Skip to main content

Poem by Brooklyn Copeland

Eyewear is very glad to welcome Brooklyn Copeland (pictured) this Friday. I first came to notice her work when I agreed to publish some at Nthposition online magazine. Then I asked to see more of her work. I was very impressed by her stylish, witty, verve-driven poetry, which takes no prisoners, and, to my mind, expresses the best kind of fusion of alternative, and formal, poetic energies.

She is also blessed with a memorable, poetic name - never a bad thing for a poet (one thinks of Wordsworth, of Motion). I believe she is an extremely promising younger poet, and that we will read more of her in future.

Copeland was born in Indianapolis, Indiana on March 16th, 1984. As she wrote to me, "a Pisces born to two other Pisces; I reckon I'm destined to either write poetry or become a clairvoyant bag lady."

She lived in the suburbs for most of her childhood, with years spent in Turku, Finland, and Canterbury, England. She has lived in Tampa, Florida for the past few years, with plans to return to England at the beginning of 2008.

Her blog, Alsace-Lorraine, includes links to her most recent publications.

Kate

She was cat-eyed
and turtlenecked, flicking
her kretek over a pop
can, shale bangles
jangling like so many
airport tambourines.
She was fur-tongued
and blurry-worded,
wobbly on her ankles,
top-heavy and moue-
mouthed, powder-nosed
and sloppy, bursting
from her barstool
like a weasel
from a mulberry bush.
Her teeth were rows
of ice in a tray; her poems
Rorschach blots
on a page. And the
stick-fig-faux-scoliosis pose?
Stage-wise, she had one
of those and she worked it
like any blank-faced waif
in shredded runway clothes.
In crowds she laughed alone.
Her soul was lost
but her cry had heart, and when
she asked we fell apart
and spotted her the dough.
Which she probably blew
on blow. And that's
the last we knew of Kate.

poem by Brooklyn Copeland.
It appeared, in a different version, in Burnside Review 3.2.
2 comments

Popular posts from this blog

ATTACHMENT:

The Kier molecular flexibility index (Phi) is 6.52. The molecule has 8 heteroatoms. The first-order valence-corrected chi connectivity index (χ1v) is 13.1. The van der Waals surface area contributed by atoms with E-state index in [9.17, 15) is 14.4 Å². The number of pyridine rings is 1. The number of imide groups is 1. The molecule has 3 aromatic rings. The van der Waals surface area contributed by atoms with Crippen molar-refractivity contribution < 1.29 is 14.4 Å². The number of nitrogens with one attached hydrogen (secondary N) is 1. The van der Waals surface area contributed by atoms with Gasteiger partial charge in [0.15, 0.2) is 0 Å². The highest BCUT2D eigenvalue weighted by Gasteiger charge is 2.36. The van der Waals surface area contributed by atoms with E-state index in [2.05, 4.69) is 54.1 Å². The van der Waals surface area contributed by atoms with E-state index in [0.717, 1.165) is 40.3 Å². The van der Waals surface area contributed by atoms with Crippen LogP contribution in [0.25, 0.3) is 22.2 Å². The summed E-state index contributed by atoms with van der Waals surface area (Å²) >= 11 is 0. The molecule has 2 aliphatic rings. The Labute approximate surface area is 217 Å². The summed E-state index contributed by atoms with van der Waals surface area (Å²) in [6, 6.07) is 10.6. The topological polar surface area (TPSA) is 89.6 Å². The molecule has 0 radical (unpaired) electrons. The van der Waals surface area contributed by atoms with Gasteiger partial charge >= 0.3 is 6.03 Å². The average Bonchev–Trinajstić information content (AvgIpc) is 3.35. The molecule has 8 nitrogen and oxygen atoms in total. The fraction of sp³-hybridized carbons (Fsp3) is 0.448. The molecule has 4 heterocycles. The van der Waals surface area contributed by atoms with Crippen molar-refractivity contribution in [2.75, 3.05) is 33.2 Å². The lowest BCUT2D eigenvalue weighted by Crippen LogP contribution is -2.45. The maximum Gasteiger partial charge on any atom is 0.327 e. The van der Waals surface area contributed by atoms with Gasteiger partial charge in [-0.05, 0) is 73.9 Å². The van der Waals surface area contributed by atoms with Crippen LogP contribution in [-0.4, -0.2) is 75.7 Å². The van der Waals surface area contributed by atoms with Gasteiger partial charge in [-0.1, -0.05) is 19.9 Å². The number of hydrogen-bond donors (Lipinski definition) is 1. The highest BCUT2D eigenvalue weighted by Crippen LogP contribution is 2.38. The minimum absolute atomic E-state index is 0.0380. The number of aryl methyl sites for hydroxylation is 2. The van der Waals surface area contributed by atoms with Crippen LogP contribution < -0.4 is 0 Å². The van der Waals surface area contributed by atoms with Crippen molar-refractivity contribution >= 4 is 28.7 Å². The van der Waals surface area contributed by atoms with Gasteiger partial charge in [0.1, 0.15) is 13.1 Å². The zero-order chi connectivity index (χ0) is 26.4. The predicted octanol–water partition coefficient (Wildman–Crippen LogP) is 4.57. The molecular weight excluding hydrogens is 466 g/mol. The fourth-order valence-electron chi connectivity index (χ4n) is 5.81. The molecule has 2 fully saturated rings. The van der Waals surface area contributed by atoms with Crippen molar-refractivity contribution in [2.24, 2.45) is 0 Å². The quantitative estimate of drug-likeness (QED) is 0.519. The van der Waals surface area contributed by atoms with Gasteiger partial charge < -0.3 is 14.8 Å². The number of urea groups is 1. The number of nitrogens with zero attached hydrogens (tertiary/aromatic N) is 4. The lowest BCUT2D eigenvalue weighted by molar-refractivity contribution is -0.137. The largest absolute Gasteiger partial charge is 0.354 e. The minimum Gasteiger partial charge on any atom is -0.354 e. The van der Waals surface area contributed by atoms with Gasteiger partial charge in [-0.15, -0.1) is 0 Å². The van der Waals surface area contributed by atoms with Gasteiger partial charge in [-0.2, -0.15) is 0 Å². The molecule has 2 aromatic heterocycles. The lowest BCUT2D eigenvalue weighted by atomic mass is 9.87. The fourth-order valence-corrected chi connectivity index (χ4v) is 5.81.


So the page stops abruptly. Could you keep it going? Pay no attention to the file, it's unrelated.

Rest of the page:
DANGER, MAN

Like a crazed killer clown, whether we are thrilled, horrified, shocked, or angered (or all of these) by Donald Trump, we cannot claim to be rid of him just yet. He bestrides the world stage like a silverback gorilla (according to one British thug), or a bad analogy, but he is there, a figure, no longer of fun, but grave concern.

There has long been a history of misogynistic behaviour in American gangster culture - one thinks of the grapefruit in the face in The Public Enemy, or Sinatra throwing a woman out of his hotel room and later commenting he didn't realise there was a pool below to break her fall, or the polluted womb in Pacino'sScarface... and of course, some gangsta rap is also sexist.  American culture has a difficult way with handling the combined aspects of male power, and male privilege, that, especially in heteronormative capitalist enclaves, where money/pussy both become grabbable, reified objects and objectives (The Wolf of Wall Street for instance), an ugly fus…

AMERICA PSYCHO

According to the latest CBS, ABC, etc, polls, Clinton is still likely to beat Trump - by percentile odds of 66% to 33% and change. But the current popular vote is much closer, probably tied with the error of margin, around 44% each. Trump has to win more key battleground states to win, and may not - but he is ahead in Florida...

We will all know, in a week, whether we live in a world gone madder, or just relatively mad.

While it seems likely calmer heads will prevail, the recent Brexit win shows that polls can mislead, especially when one of the options is considered a bit embarrassing, rude or even racist - and Trump qualifies for these, at least.

If 42-45% of Americans admit they would vote for Trump, what does that say about the ones not so vocal? For surely, they must be there, as well. Some of the undecided will slide, and more likely they will slide to the wilder and more exciting fringe candidate. As may the libertarians.

Eyewear predicts that Trump will just about manage to win th…

SEXTON SHORTLIST!

Announcing the Shortlist for the 2016 Sexton PrizeSeptember 13, 2016 / By Kelly Davio
Eyewear Publishing is pleased to announce the shortlist for the 2016 Sexton Prize. The finalists are, in no particular order, as follows:


THE BARBAROUS CENTURY, Leah Umansky
HISTORY OF GONE, Lynn Schmeidler
SEVERE CLEAR, Maya Catherine Popa
GIMME THAT. DON’T SMITE ME, Steve Kronen
SCHEHERAZADE AND OTHER REDEPLOYMENTS, David McAleavey
AN AMERICAN PURGATORY, Rebecca Gayle Howell
SIT IN THE DARK WITH ME, Jesse Lee Kercheval

The shortlist was selected by Eyewear’s Director Todd Swift with Senior Editor Kelly Davio. Don Share of Poetry Magazine will select the winning manuscript, which will be released at the 2017 AWP conference in Washington, D.C. The winner will be announced in October. 
Congratulations to our finalists!